Skip To Main Content

A Doctor of Philosophy (Ph.D.) degree is a research degree obtained after you demonstrate a significant, valuable and recognized contribution in a specific area of petroleum engineering.

Normally our students enter the Ph.D. program after obtaining their Master of Science (M.S.) degree (thesis option). All students enrolled in our Ph.D. program must pass a Department Qualifying Exam and a Preliminary Examination (see Graduate Catalog). The exam results let us know their suitability for conducting research and continuing their education in our program.

Requirements

  • Include a minimum of 64 credit hours beyond your M.S. degree or 96 hours beyond your Bachelor of Science (B.S.) degree in your degree plan.
    • Complete at least one academic year (two 9-hour semesters back-to-back) on campus to establish residency if you hold an M.S. degree, or two academic years if you only have a B.S.
    • The minimum course requirement for the Ph.D. degree is eight courses (24 credit hours) with at least four courses in petroleum engineering (PETE).
    • Your graduate committee is in total charge of the courses on your degree plan. In general, you should take 1/3 course work and 2/3 research/seminar courses.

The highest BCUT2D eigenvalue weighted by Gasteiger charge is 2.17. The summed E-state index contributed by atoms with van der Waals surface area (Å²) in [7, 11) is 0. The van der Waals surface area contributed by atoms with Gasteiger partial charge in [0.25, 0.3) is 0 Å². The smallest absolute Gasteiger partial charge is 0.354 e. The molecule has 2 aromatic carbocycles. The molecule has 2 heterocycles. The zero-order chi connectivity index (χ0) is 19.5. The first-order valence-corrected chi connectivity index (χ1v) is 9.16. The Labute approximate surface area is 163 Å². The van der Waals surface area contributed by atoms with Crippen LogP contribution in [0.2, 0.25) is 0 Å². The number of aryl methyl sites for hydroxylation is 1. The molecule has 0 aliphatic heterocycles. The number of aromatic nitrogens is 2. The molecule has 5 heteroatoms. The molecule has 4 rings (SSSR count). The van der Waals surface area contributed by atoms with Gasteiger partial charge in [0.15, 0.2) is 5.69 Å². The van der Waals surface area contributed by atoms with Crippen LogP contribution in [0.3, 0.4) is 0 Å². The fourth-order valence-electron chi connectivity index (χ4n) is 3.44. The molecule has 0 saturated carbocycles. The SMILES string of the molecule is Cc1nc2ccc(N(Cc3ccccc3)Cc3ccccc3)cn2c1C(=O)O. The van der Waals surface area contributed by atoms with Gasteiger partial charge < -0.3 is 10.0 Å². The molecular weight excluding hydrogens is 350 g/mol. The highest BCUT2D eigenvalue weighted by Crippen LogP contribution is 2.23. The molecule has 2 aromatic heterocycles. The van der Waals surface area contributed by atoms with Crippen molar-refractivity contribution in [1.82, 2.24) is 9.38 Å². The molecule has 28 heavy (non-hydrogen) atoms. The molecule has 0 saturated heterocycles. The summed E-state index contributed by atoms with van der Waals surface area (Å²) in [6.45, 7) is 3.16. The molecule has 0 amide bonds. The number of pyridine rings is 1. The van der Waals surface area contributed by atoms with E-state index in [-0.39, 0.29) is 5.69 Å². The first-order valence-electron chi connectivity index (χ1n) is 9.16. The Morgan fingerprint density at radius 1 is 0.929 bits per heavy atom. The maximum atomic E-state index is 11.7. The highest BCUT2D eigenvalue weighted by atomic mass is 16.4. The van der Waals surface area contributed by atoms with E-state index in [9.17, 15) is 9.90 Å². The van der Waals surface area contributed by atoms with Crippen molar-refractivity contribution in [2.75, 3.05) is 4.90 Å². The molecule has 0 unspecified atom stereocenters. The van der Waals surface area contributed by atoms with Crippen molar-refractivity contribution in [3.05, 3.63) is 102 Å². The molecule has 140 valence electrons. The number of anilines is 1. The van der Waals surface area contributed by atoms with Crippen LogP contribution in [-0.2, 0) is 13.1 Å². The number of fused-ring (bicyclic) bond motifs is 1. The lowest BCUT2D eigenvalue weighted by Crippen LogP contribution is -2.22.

• Include a minimum of two, but not more than four, courses from outside the petroleum department.
    • Two credits for PETE 684 and PETE 692 courses are used for internships.
    • Undergraduate courses are taken only with the pre-approval of your graduate advisor.
  • Select the chairman of your committee before the start of your second semester.
    • Agree on at least four committee members, with a minimum of one from outside the petroleum department and a minimum of two petroleum faculty, including your chair.
    • File a degree plan before the beginning of your third semester and no later than 90 days before your final oral examination.
  • Take your Ph.D. qualifying examination within one year of entering the program.
  • Take the preliminary examination when you have passed all but the last six credit hours of formal course work (except for PETE 681 and PETE 691 courses) on your degree plan, or no later than the end of the semester when you complete your formal course work.
    • Submit the results of your preliminary examination to the Office of Graduate Studies at least 14 weeks before your final examination date.
    • Your preliminary exam should be both oral and written, unless your committee member chooses to waive the written part of the examination.
  • You must have an average GPR of 3.0 for all courses on your degree plan before you take the final exam.
  • Submit your dissertation proposal to the Office of Graduate Studies at least 14 weeks before you schedule your final examination.
  • Complete your dissertation and final exam.
  • Complete all your degree requirements within 10 years